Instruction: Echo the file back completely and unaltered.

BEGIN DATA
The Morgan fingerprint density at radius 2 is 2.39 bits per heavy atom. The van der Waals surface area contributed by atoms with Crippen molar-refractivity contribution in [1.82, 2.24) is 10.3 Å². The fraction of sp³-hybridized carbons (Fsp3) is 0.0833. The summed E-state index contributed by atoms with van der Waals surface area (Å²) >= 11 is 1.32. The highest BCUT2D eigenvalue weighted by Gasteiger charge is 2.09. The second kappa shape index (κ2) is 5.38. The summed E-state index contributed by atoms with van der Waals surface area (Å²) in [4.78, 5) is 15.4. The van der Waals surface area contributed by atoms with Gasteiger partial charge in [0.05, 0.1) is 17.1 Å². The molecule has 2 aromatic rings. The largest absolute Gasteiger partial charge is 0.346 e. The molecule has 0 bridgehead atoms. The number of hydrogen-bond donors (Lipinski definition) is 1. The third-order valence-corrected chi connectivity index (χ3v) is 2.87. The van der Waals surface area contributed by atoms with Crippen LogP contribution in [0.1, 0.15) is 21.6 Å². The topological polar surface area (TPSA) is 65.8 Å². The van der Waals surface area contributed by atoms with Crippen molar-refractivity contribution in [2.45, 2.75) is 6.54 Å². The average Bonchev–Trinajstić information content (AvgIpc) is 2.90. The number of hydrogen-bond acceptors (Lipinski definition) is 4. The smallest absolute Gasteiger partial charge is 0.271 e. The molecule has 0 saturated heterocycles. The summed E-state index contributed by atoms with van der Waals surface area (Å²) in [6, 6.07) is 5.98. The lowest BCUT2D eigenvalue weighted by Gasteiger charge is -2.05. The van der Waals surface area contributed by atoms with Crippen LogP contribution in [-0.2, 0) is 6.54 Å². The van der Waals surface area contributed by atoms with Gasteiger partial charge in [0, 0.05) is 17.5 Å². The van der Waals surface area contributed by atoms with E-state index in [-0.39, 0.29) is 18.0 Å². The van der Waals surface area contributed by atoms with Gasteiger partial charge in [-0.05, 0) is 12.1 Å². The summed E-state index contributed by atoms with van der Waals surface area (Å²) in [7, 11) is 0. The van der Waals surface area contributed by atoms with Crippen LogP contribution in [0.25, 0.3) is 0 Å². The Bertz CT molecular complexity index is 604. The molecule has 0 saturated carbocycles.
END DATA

The Morgan fingerprint density at radius 2 is 2.39 bits per heavy atom. The van der Waals surface area contributed by atoms with Crippen molar-refractivity contribution in [1.82, 2.24) is 10.3 Å². The fraction of sp³-hybridized carbons (Fsp3) is 0.0833. The summed E-state index contributed by atoms with van der Waals surface area (Å²) >= 11 is 1.32. The highest BCUT2D eigenvalue weighted by Gasteiger charge is 2.09. The second kappa shape index (κ2) is 5.38. The summed E-state index contributed by atoms with van der Waals surface area (Å²) in [4.78, 5) is 15.4. The van der Waals surface area contributed by atoms with Gasteiger partial charge in [0.05, 0.1) is 17.1 Å². The molecule has 2 aromatic rings. The largest absolute Gasteiger partial charge is 0.346 e. The molecule has 0 bridgehead atoms. The number of hydrogen-bond donors (Lipinski definition) is 1. The third-order valence-corrected chi connectivity index (χ3v) is 2.87. The van der Waals surface area contributed by atoms with Crippen LogP contribution in [0.1, 0.15) is 21.6 Å². The topological polar surface area (TPSA) is 65.8 Å². The van der Waals surface area contributed by atoms with Crippen molar-refractivity contribution in [2.45, 2.75) is 6.54 Å². The average Bonchev–Trinajstić information content (AvgIpc) is 2.90. The number of hydrogen-bond acceptors (Lipinski definition) is 4. The smallest absolute Gasteiger partial charge is 0.271 e. The molecule has 0 saturated heterocycles. The summed E-state index contributed by atoms with van der Waals surface area (Å²) in [6, 6.07) is 5.98. The lowest BCUT2D eigenvalue weighted by Gasteiger charge is -2.05. The van der Waals surface area contributed by atoms with Crippen LogP contribution in [-0.2, 0) is 6.54 Å². The van der Waals surface area contributed by atoms with Gasteiger partial charge in [0, 0.05) is 17.5 Å². The van der Waals surface area contributed by atoms with E-state index in [-0.39, 0.29) is 18.0 Å². The van der Waals surface area contributed by atoms with Gasteiger partial charge in [-0.05, 0) is 12.1 Å². The summed E-state index contributed by atoms with van der Waals surface area (Å²) in [7, 11) is 0. The van der Waals surface area contributed by atoms with Crippen LogP contribution in [0.25, 0.3) is 0 Å². The Bertz CT molecular complexity index is 604. The molecule has 0 saturated carbocycles.